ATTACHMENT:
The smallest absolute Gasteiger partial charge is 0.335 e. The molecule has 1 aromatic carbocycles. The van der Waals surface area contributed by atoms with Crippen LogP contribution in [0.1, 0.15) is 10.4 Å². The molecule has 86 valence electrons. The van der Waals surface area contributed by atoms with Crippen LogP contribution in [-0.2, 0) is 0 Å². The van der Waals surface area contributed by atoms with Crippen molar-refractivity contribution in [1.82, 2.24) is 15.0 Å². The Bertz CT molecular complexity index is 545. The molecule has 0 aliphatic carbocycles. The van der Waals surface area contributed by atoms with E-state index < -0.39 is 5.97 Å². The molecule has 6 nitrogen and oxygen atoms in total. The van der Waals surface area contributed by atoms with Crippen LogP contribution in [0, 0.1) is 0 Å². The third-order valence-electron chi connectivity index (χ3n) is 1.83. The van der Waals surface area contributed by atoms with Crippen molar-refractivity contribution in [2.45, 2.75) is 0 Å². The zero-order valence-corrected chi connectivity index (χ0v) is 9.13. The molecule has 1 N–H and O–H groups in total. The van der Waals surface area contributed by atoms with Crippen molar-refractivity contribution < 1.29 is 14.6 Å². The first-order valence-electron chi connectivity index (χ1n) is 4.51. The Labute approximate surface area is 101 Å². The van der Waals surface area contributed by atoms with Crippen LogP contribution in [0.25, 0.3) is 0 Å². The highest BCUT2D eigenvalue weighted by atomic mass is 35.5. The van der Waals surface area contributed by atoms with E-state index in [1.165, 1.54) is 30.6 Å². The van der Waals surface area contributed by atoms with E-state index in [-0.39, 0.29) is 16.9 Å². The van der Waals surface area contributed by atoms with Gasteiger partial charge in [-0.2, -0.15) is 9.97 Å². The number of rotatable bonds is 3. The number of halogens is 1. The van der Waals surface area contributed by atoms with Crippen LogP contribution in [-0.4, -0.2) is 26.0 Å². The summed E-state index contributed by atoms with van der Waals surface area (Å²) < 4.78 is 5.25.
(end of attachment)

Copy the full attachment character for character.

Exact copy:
The smallest absolute Gasteiger partial charge is 0.335 e. The molecule has 1 aromatic carbocycles. The van der Waals surface area contributed by atoms with Crippen LogP contribution in [0.1, 0.15) is 10.4 Å². The molecule has 86 valence electrons. The van der Waals surface area contributed by atoms with Crippen LogP contribution in [-0.2, 0) is 0 Å². The van der Waals surface area contributed by atoms with Crippen molar-refractivity contribution in [1.82, 2.24) is 15.0 Å². The Bertz CT molecular complexity index is 545. The molecule has 0 aliphatic carbocycles. The van der Waals surface area contributed by atoms with E-state index < -0.39 is 5.97 Å². The molecule has 6 nitrogen and oxygen atoms in total. The van der Waals surface area contributed by atoms with Crippen LogP contribution in [0, 0.1) is 0 Å². The third-order valence-electron chi connectivity index (χ3n) is 1.83. The van der Waals surface area contributed by atoms with Crippen molar-refractivity contribution in [2.45, 2.75) is 0 Å². The zero-order valence-corrected chi connectivity index (χ0v) is 9.13. The molecule has 1 N–H and O–H groups in total. The van der Waals surface area contributed by atoms with Crippen molar-refractivity contribution < 1.29 is 14.6 Å². The first-order valence-electron chi connectivity index (χ1n) is 4.51. The Labute approximate surface area is 101 Å². The van der Waals surface area contributed by atoms with Crippen LogP contribution in [0.25, 0.3) is 0 Å². The highest BCUT2D eigenvalue weighted by atomic mass is 35.5. The van der Waals surface area contributed by atoms with E-state index in [1.165, 1.54) is 30.6 Å². The van der Waals surface area contributed by atoms with E-state index in [-0.39, 0.29) is 16.9 Å². The van der Waals surface area contributed by atoms with Gasteiger partial charge in [-0.2, -0.15) is 9.97 Å². The number of rotatable bonds is 3. The number of halogens is 1. The van der Waals surface area contributed by atoms with Crippen LogP contribution in [-0.4, -0.2) is 26.0 Å². The summed E-state index contributed by atoms with van der Waals surface area (Å²) < 4.78 is 5.25.